A favourite of children and adults alike during Ramzan is Shaami Kebab. Meat — beef, chicken or lamb — is mixed with chana dal (split yellow lentils) and whole spices, then ground on a flat mortar and kneaded with chillies and coriander before being shaped into balls and shallow fried. “Sometimes you can even fill the centre with an onion, green chilies and coriander salsa. It’s a classic Hyderabadi dish that has a lot of energy. Normally one kebab is enough to fill you up!”
A time-intensive dish that Nazeen only prepares during Ramzan is Dahi Bade. First, balls made of lentil flour are deep fried. These lentil balls are then soaked in a thin mixture of water and yoghurt, topped with tamarind sauce and whipped yoghurt flavoured with chaat masala or cumin powder, and rested for a few hours.
“Almost everywhere else Dahi Bade would then be served with tamarind sauce and coriander garnish, but in Hyderabad, we temper it with cumin, dried red chillies and curry leaves. It’s a filling mix of carbs and proteins topped by yoghurt which has probiotics and cools your system.”
Possibly my favourite of Nazeen’s Hyderabadi dishes is Haleem, a congee-like concoction of lentils, grains, barley, wheat and generously spiced meat, which is served drizzled with fresh ghee and condiments like mint, coriander, green chillies, chaat masala, julienned ginger and wedges of lime.
“Haleem is a super food,” says Nazeen. “Its name comes from the Persian word for ‘patience’ because of the time and effort required to prepare it. Normally we start cooking at dawn with someone constantly pounding at it as the mixture as it cooks. It is very sticky and elastic because of all the gluten and meat, almost like Malaccan dodol. This is the perfect dish for Ramzan as it refreshes and energises you.”
Of course, the pièce de résistance of a Hyderabadi dinner has to be the city’s famed biryani. But what’s so special about Hyderabadi biryani?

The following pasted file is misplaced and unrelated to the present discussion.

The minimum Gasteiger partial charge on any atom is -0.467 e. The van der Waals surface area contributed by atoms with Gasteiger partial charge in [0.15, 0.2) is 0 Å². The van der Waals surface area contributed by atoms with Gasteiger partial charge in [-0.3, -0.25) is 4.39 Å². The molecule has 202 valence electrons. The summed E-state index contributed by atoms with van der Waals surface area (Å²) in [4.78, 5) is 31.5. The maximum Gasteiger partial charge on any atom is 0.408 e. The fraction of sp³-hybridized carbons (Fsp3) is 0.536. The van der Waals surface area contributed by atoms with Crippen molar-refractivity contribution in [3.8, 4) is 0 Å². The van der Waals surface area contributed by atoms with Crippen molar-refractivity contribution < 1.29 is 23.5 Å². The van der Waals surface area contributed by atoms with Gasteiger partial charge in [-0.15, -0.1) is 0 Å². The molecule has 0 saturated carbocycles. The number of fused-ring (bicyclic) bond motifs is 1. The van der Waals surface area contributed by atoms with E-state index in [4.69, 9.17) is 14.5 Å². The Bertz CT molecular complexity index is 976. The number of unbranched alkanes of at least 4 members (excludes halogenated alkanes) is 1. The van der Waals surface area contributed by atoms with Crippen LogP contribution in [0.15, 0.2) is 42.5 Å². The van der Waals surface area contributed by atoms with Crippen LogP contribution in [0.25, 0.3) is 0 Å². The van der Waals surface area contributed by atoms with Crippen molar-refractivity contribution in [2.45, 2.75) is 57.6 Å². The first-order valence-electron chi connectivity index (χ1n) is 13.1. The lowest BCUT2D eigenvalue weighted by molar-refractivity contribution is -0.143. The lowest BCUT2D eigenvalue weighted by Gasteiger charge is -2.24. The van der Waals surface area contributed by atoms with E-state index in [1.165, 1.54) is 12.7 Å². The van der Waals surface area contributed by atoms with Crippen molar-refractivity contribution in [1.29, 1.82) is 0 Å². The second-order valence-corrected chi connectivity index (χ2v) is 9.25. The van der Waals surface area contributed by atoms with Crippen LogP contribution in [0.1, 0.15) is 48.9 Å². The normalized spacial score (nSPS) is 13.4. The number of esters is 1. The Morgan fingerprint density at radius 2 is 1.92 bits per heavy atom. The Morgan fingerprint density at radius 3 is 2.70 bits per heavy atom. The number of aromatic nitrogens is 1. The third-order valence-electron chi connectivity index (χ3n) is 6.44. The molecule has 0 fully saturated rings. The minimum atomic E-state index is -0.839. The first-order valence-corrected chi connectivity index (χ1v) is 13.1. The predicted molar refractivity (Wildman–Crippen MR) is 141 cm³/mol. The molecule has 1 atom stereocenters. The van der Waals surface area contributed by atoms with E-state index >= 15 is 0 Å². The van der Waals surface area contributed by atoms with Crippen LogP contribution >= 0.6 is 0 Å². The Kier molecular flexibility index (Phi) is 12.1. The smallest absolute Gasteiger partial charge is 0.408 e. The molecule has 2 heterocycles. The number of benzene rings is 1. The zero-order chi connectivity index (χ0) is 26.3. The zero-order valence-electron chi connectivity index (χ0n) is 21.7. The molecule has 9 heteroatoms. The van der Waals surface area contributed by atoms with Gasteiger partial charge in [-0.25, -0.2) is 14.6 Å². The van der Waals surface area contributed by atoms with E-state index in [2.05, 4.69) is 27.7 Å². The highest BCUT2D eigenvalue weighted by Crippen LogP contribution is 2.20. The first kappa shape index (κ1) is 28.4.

“Hyderabadi biryani is a symphony,” says Nazeen. “It’s a flawless balance of meat, spices and rice. We use long rice grains which are more delicate. The cooking process is very precise and follows a certain order. There’s always a small layer of rice at the bottom of the pot so that that gets crispy. Marinated meat goes on next, then 30 per cent-cooked rice, followed by saffron. This is all sealed with a wet dough. We don’t put it directly on the fire, you see. How do we know when it’s cooked? When the dough is cooked!”
Traditionally the Hyderabadi biryani is always accompanied by Mirchi Ka Salan, a sour and spicy green chilli curry, and raita, a yoghurt dip. “Mirchi Ka Salan has the consistency of a thick paste or curry, depending on where you eat it, and is made from long green chillies (mirchi), tamarind, poppy seeds, sesame, peanuts and coconuts. It takes a long time to cook so it’s best to make it a day or two in advance to give the flavours a chance to ‘become friends and get to know each other better.”
The passionate foodie also had the opportunity to meet and eat with Nawab Mehboob Alam Khan, considered the doyen of Hyderabadi biryani. The meeting left a deep impression on her with regards to the inimitability of her hometown’s star dish.
“There is only one kind of biryani in this world and that is the Hyderabadi biryani,” insists Nazeen. “Everything else, however good they might taste, is an imitation! I have yet to find a good Hyderabadi biryani in Kuala Lumpur. Here, the biryani is more like a pilaf. I am still a student of cooking biryani, but I am sure I make it much better than most of the restaurants here.”
To complete the meal, there is Kaddu Ki Kheer, a quintessential Hyderabadi dessert made from grated kaddu (white pumpkin), ghee, cardamom powder and saffron. A generous dose of almond adds richness to this sweet pudding.
Ramzan is a special time of the year for Nazeen. She shares, “In Hyderabad during Ramzan, the whole day is quiet but then everything comes alive in the evening. Celebrations in India are really very different from Malaysia and as much as I enjoy Malaysian celebrations, I do miss home.”
Nazeen observes that Muslims in Hyderabad rarely break fast outside of the home. “Usually we break our fast in our own home or at our friends’ homes. After our prayers, some of us then go food-hopping! While the food is delicious and nourishing, ultimately I see Ramzan as a time to renew the relationship with oneself and with God.”